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Find the Laurent series in the region $0 < \lvert z-1 \rvert < \infty$ of function $$ f(z) = (z+1)\sin{\frac{1}{(z-1)^2}}. $$

As far as I understand, this is the same as finding the Laurent series at $z=\infty$, but I do not know how to proceed with this. When we had rational functions, then we could manipulate it and use the geometric series formula, but what to do when there is a sine involved? Can I use the Taylor series for $\sin{z}$ somehow for this?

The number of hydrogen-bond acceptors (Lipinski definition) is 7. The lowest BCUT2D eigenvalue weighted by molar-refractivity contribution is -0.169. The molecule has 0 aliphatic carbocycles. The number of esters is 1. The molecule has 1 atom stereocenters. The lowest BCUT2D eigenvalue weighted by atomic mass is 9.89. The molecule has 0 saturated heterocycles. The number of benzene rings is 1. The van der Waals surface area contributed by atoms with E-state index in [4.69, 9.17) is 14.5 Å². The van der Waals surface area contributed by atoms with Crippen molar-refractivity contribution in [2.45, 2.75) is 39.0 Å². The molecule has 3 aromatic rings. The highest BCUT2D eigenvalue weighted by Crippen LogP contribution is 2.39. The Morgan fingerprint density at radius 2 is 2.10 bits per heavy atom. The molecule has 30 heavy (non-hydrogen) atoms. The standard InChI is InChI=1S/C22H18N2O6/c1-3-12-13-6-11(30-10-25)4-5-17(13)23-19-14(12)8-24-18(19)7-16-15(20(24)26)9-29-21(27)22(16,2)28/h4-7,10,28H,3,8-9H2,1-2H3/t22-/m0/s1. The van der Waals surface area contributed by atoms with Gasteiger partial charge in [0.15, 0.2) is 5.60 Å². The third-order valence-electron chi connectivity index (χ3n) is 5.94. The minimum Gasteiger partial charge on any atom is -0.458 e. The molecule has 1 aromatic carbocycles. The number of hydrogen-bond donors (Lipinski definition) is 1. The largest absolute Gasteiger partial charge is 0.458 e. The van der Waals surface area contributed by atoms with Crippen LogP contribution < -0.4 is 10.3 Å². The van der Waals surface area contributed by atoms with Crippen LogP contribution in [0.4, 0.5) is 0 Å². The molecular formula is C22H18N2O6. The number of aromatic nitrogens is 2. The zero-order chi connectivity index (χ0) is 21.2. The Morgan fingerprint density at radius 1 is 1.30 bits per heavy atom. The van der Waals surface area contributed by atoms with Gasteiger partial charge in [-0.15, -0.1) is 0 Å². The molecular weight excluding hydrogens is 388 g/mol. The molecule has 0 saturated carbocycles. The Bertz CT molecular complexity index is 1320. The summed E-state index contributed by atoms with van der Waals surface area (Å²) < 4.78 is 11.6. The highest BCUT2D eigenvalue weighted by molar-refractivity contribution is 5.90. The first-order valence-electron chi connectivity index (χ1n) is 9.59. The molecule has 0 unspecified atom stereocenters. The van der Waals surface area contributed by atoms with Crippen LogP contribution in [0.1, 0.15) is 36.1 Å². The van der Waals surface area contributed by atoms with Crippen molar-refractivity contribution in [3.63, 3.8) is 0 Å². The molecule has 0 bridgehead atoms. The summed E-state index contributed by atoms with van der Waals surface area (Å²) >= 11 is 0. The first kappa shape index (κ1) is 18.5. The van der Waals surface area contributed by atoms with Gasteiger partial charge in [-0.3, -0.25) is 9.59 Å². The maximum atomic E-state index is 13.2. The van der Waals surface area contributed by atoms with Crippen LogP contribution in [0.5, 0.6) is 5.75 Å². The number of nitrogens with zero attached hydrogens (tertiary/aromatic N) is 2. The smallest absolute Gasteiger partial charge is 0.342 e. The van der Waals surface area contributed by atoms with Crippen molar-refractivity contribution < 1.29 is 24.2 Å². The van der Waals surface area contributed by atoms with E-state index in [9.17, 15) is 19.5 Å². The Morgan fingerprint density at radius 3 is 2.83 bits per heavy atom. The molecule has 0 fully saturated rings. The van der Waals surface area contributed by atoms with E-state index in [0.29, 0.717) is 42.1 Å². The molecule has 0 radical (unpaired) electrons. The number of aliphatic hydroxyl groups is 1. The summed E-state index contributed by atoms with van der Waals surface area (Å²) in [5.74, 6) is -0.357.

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$\sin \xi = \xi -\frac {\xi^{3}} {3!}+\frac {\xi^{5}} {5!}...$. Just put $\xi =\frac 1{(z-1)^{2}}$, write $z+1$ as $(z-1) +2$ and collect the coefficients of powers of $z-1$. You will get the Laurent series for $f$.

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  • $\begingroup$ So I would get $$ \sin{\frac{1}{(z-1)^2}} = \sum_{n=0}^\infty \frac{(-1)^n}{(2n+1)! \cdot (z-1)^{4n+2}} $$ And then I would multiply this by $(z-1)+2$? $\endgroup$ Oct 31 '19 at 8:52
  • $\begingroup$ @MarkusPunnar Yes, that is right. $\endgroup$ Oct 31 '19 at 8:57

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